October 23, 2017
NEWBURGH, N.Y. -
Biology and chemistry professors at Mount Saint Mary College recently took their classes to Downing Park Urban Farms in Newburgh, N.Y. and the Hoyt Foundation in Walden, N.Y. to demonstrate real world applications of what they learned in the classroom.
The group, which consisted of Mount freshmen in the college’s First Year Experience program, first stopped at Downing Park Urban Farms for an interactive presentation with farm managers Carl Jack and Marisa Brink. The farm is part of an educational outreach project of the Center of Hope for downtown Newburgh, and is designed to demonstrate that farming is possible in urban locales. Mount students learned about the establishment of the farm in Newburgh and some of its everyday functions, including keeping predators away and encouraging bees to pollinate the crops.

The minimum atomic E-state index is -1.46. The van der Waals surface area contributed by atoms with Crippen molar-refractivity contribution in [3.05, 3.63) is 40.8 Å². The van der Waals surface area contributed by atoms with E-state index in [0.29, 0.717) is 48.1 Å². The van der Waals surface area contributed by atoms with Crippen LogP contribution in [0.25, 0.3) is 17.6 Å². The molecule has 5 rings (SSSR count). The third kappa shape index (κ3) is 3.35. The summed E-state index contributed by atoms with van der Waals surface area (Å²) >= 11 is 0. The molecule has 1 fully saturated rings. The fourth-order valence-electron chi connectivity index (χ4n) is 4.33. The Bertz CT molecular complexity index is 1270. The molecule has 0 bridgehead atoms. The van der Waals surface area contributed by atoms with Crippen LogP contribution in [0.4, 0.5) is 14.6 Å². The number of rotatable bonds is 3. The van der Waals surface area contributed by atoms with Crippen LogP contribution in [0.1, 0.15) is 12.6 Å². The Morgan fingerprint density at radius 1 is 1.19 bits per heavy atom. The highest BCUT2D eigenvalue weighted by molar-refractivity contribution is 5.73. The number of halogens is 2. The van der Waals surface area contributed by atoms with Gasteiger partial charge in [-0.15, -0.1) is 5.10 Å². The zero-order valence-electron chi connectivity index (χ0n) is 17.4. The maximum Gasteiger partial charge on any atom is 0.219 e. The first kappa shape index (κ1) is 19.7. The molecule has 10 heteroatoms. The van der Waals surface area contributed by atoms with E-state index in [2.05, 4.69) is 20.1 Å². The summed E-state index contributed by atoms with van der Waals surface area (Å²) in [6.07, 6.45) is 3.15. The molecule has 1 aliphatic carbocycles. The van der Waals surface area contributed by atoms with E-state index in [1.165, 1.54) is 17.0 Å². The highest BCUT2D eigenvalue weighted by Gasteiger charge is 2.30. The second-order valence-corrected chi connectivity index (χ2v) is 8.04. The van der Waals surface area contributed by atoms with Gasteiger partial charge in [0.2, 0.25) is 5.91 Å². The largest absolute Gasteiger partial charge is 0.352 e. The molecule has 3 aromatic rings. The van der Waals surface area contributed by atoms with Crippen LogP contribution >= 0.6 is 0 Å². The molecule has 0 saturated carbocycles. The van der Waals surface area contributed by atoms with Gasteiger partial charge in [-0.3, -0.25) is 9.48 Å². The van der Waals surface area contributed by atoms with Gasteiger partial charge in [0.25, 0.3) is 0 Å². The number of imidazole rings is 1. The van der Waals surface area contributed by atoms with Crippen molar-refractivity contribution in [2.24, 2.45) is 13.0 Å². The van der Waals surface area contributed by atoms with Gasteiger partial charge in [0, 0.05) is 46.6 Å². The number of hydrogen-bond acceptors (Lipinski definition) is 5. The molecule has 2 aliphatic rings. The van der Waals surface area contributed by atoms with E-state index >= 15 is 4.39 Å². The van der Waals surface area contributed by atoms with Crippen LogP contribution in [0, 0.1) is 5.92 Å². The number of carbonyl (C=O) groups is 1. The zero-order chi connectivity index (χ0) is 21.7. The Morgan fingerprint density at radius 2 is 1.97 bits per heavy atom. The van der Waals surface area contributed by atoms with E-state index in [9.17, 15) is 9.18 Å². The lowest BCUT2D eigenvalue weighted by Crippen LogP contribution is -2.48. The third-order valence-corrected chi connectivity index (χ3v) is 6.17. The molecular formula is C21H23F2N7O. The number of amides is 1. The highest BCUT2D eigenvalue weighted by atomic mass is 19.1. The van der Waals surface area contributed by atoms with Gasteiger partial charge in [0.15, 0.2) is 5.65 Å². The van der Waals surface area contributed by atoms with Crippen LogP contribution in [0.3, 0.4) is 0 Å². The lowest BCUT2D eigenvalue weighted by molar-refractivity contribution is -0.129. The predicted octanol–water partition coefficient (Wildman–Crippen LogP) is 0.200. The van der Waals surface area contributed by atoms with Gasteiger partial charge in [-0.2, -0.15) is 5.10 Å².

RIGHT: Mount science students take pH samples of a local body of water as part of an experiential learning assignment through the Hoyt Foundation in Walden, N.Y.
Later in the day, students also participated in an ecological study through the Hoyt Foundation, which oversees a 65-acre agricultural and forestry habitat. Students had the opportunity to catalogue the flora and fauna of the land via an ecological “treasure hunt,” which required them to apply their species location and identification, photography, and mapping skills. They also tested the various bodies of water for pH, minerals, temperature, and small inhabitants.
The students were mentored by Mount professors Suparna Bhalla, associate professor of biology; Elizabeth Harper, assistant professor of biology; Lynn Maelia, professor of chemistry; and Douglas Robinson, associate professor of biology.
The Mount's First-Year Experience (FYE) Program welcomes first-year students and fosters success as they transition into the Mount Saint Mary College community. Through specially designed programming throughout students' first year of college, the FYE program cultivates community-based learning, academic success, the personal development necessary for college life, and a connection to the Mount as first-year students become active members of a community of learners.